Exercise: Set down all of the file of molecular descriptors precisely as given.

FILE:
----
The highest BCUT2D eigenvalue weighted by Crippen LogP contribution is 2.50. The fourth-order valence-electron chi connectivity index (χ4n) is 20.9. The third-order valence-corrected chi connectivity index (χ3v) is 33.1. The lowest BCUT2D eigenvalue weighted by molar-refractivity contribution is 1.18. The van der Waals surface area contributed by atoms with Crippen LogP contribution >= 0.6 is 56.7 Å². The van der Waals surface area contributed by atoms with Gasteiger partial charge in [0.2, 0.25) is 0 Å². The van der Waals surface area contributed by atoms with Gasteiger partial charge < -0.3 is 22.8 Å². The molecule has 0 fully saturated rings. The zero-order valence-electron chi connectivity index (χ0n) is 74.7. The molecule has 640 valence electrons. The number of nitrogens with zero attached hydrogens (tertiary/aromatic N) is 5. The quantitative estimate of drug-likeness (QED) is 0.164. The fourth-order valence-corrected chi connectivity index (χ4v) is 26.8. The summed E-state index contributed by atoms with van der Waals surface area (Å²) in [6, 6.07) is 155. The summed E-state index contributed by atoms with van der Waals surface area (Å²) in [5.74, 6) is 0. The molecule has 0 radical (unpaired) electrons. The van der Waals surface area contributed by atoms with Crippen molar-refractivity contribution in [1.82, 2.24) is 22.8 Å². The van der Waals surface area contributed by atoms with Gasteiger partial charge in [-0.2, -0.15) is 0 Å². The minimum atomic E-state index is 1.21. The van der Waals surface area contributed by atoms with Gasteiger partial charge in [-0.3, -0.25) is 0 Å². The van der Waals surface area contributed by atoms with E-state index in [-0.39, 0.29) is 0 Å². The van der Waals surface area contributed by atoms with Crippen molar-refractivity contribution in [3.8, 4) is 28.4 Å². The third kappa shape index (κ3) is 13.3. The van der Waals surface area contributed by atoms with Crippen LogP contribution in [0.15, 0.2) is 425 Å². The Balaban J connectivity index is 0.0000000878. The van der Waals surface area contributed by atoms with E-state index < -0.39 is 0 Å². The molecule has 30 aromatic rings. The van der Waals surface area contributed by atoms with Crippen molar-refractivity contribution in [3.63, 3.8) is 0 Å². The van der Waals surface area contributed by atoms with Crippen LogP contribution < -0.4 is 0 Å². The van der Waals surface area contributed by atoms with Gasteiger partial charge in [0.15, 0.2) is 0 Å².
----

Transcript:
The highest BCUT2D eigenvalue weighted by Crippen LogP contribution is 2.50. The fourth-order valence-electron chi connectivity index (χ4n) is 20.9. The third-order valence-corrected chi connectivity index (χ3v) is 33.1. The lowest BCUT2D eigenvalue weighted by molar-refractivity contribution is 1.18. The van der Waals surface area contributed by atoms with Crippen LogP contribution >= 0.6 is 56.7 Å². The van der Waals surface area contributed by atoms with Gasteiger partial charge in [0.2, 0.25) is 0 Å². The van der Waals surface area contributed by atoms with Gasteiger partial charge < -0.3 is 22.8 Å². The molecule has 0 fully saturated rings. The zero-order valence-electron chi connectivity index (χ0n) is 74.7. The molecule has 640 valence electrons. The number of nitrogens with zero attached hydrogens (tertiary/aromatic N) is 5. The quantitative estimate of drug-likeness (QED) is 0.164. The fourth-order valence-corrected chi connectivity index (χ4v) is 26.8. The summed E-state index contributed by atoms with van der Waals surface area (Å²) in [6, 6.07) is 155. The summed E-state index contributed by atoms with van der Waals surface area (Å²) in [5.74, 6) is 0. The molecule has 0 radical (unpaired) electrons. The van der Waals surface area contributed by atoms with Crippen molar-refractivity contribution in [1.82, 2.24) is 22.8 Å². The van der Waals surface area contributed by atoms with Gasteiger partial charge in [-0.2, -0.15) is 0 Å². The minimum atomic E-state index is 1.21. The van der Waals surface area contributed by atoms with Gasteiger partial charge in [-0.3, -0.25) is 0 Å². The van der Waals surface area contributed by atoms with E-state index in [-0.39, 0.29) is 0 Å². The van der Waals surface area contributed by atoms with Crippen molar-refractivity contribution in [3.8, 4) is 28.4 Å². The third kappa shape index (κ3) is 13.3. The van der Waals surface area contributed by atoms with Crippen LogP contribution in [0.15, 0.2) is 425 Å². The Balaban J connectivity index is 0.0000000878. The van der Waals surface area contributed by atoms with E-state index < -0.39 is 0 Å². The molecule has 30 aromatic rings. The van der Waals surface area contributed by atoms with Crippen molar-refractivity contribution in [3.63, 3.8) is 0 Å². The van der Waals surface area contributed by atoms with Crippen LogP contribution < -0.4 is 0 Å². The van der Waals surface area contributed by atoms with Gasteiger partial charge in [0.15, 0.2) is 0 Å².